Jun
01
2020

Quote of the Day, That’s Some Jolly Good Bullsh*te There, Old Chap edition.

I almost don’t want to interfere with their grift. Professional courtesy, and all that. This is impressive, in its way:

The product’s website charges £283 for a single 5GBioShield, which converts to nearly $350. That’s what it costs to get “protection for your home and family, thanks to the wearable holographic nano-layer catalyser, which can be worn or placed near to a smartphone or any other electrical, radiation or EMF emitting device.”

“The 5GBioShield makes it possible, thanks to a uniquely applied process of quantum nano-layer technology, to balance the imbalanced electric oscillations arising from all electric fog induced by all devices such as: laptops, cordless phones, wlan, tablets, etc.,” the company says, adding that the USB stick “brings balance into the field at the atomic and cellular level restoring balanced effects to all harmful (ionized and non-ionized) radiation.”

The USB stick apparently doesn’t need to be plugged in to anything to work its magic. “It is always ON and working—that’s why we used quantum nano-layer technology,” the company says in an FAQ.

Via Instapundit. Now, you may be saying to yourself: “But, Moe! How can you respect that grift? It’s so amateurish!” But it’s not! It’s actually very sophisticated: it’s just that the pitch is aimed at a very specific group, which likely does not include you as a member. Basically, it’s for people who are under-educated in scientific concepts AND have $350 in discretionary income to throw away, and the latter part is key. If they were selling this to poor people for twenty bucks I’d be angrier. But I doubt that anybody who bought this thing gave up having meat for a week in order to possess it.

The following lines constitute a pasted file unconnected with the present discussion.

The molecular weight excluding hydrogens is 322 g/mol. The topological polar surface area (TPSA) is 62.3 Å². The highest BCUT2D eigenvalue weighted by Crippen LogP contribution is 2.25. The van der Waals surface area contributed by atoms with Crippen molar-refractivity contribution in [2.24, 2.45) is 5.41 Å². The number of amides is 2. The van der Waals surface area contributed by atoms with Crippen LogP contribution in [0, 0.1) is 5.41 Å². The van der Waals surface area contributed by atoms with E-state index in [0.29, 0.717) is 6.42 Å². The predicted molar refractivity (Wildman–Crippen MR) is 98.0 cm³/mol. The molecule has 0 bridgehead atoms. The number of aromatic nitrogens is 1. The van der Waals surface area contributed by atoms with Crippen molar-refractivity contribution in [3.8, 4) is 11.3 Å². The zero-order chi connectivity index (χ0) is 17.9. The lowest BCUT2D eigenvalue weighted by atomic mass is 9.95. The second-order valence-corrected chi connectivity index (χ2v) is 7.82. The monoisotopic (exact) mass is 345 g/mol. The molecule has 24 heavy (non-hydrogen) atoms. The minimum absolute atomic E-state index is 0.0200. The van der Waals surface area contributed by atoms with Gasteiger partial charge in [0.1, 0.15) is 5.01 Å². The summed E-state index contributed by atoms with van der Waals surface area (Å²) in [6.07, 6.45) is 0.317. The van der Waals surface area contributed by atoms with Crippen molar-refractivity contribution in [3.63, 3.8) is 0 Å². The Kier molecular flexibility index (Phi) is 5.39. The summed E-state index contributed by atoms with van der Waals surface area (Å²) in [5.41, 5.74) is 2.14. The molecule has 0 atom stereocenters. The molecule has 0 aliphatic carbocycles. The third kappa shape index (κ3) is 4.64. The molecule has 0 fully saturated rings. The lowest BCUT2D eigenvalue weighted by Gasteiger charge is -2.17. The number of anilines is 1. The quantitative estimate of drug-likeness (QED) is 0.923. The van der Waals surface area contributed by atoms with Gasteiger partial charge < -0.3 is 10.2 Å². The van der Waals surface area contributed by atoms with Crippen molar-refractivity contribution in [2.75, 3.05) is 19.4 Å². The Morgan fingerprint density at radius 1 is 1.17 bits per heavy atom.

But it’s still fraud, of course. I expect that the people involved in it are about to pull up stakes and move elsewhere. That’s the usual endgame.

1 Comment

  • Rockphed says:

    Part of me wants to try making something that does this. You can plug it in to any device with a regular USB port. A red LED immediately turns on. Eventually a green LED turns on and the red LED turns off. 2 LEDs, a couple capacitors and resistors, and a USB connector. Encasing things in Lucite isn’t that hard, and a circuit that has a red LED, a green LED, and turns the red off and the green on after 20 seconds isn’t that big. No, I’m not going to sell them to people for ridiculous profit margins, I just want to put my engineering education into practice every once in a while.

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